What is Applied Behaviour Analysis (ABA)?
Applied Behaviour Analysis (ABA) is an approach to understanding and changing behaviour. It’s not a specific therapy itself, but a range of different strategies and techniques that can be used to teach autistic people new skills and reduce their difficult behaviour.
When ABA techniques are used with young autistic children, it’s often called Early Intensive Behavioural Intervention (EIBI).
Who is Applied Behaviour Analysis (ABA) for?
Applied Behaviour Analysis (ABA) teaching techniques can be used for all autistic children or children with other developmental disabilities.
What is Applied Behaviour Analysis (ABA) used for?
The Applied Behaviour Analysis (ABA) approach and its techniques can be used to help autistic children improve their social skills, self-care skills, communication skills, play skills and ability to manage their own behaviour. It can also help reduce difficult behaviour like inattention, aggression and screaming.
Where does Applied Behaviour Analysis (ABA) come from?
Applied Behaviour Analysis (ABA) is based on learning theory, which comes from the field of behavioural psychology. The first study that looked at the use of ABA techniques with young autistic children was published by Dr Ivar Lovaas at the University of California at Los Angeles (UCLA) in 1987. There was a long-term follow-up study by Dr John McEachin at UCLA, which was published in 1993.
What is the idea behind Applied Behaviour Analysis (ABA)?
The key ideas behind Applied Behaviour Analysis (ABA) are that:
- human behaviour is influenced by events or stimuli in the environment
- behaviour that’s followed by positive consequences is more likely to happen again.
ABA uses these ideas to help autistic children learn new and appropriate behaviour. It does this by giving children positive consequences for appropriate behaviour and not for problematic behaviour.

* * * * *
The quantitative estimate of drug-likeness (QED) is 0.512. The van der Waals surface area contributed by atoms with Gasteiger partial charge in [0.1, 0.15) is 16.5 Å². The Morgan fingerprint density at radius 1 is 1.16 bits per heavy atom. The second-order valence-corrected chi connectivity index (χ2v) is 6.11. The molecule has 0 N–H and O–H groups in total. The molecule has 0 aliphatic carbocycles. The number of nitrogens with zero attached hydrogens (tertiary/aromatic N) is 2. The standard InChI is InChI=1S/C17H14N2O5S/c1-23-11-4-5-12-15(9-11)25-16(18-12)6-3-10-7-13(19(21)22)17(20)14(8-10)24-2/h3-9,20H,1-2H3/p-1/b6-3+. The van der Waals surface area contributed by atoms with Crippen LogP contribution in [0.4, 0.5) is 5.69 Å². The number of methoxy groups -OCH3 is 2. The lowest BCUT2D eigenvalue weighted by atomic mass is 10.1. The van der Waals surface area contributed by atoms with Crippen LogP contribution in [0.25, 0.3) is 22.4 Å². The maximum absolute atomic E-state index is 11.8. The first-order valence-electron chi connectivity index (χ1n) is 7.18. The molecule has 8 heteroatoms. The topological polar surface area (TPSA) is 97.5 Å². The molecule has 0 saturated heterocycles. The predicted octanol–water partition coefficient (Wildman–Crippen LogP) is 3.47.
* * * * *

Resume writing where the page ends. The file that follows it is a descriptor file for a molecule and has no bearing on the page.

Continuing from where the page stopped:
For example, if a child points to a teddy they want, the child’s parents might follow this up with a positive consequence like giving the child the teddy. This makes it more likely that the child will repeat the behaviour in the future.
What does Applied Behaviour Analysis (ABA) involve?
Programs based on Applied Behaviour Analysis (ABA) generally involve:
- assessing a child’s current skills and difficulties
- setting goals and objectives – for example, learning how to say ‘hello’
- designing and implementing a program that teaches the ‘target’ skill
- measuring the ‘target’ skill to see whether the program is working
- evaluating the program itself and making changes as needed.
ABA can focus on a specific problem, like screaming in the supermarket, or it can work more broadly on a range of developmental areas at the same time, like communication, self-care and play skills.
Autistic children in ABA programs are taught new skills using a range of teaching techniques, which might include Discrete Trial Training and incidental teaching. Programs might also use everyday interactions as opportunities for children to learn.
Children are given lots of opportunities to practise new skills. As they learn skills, more skills are added to their programs. Over time, skills are combined into complex behaviour, like having conversations, playing cooperatively with others, or learning by watching others.
Depending on children’s needs, ABA interventions can be delivered one to one, in a small group format at a centre, at home or in the community.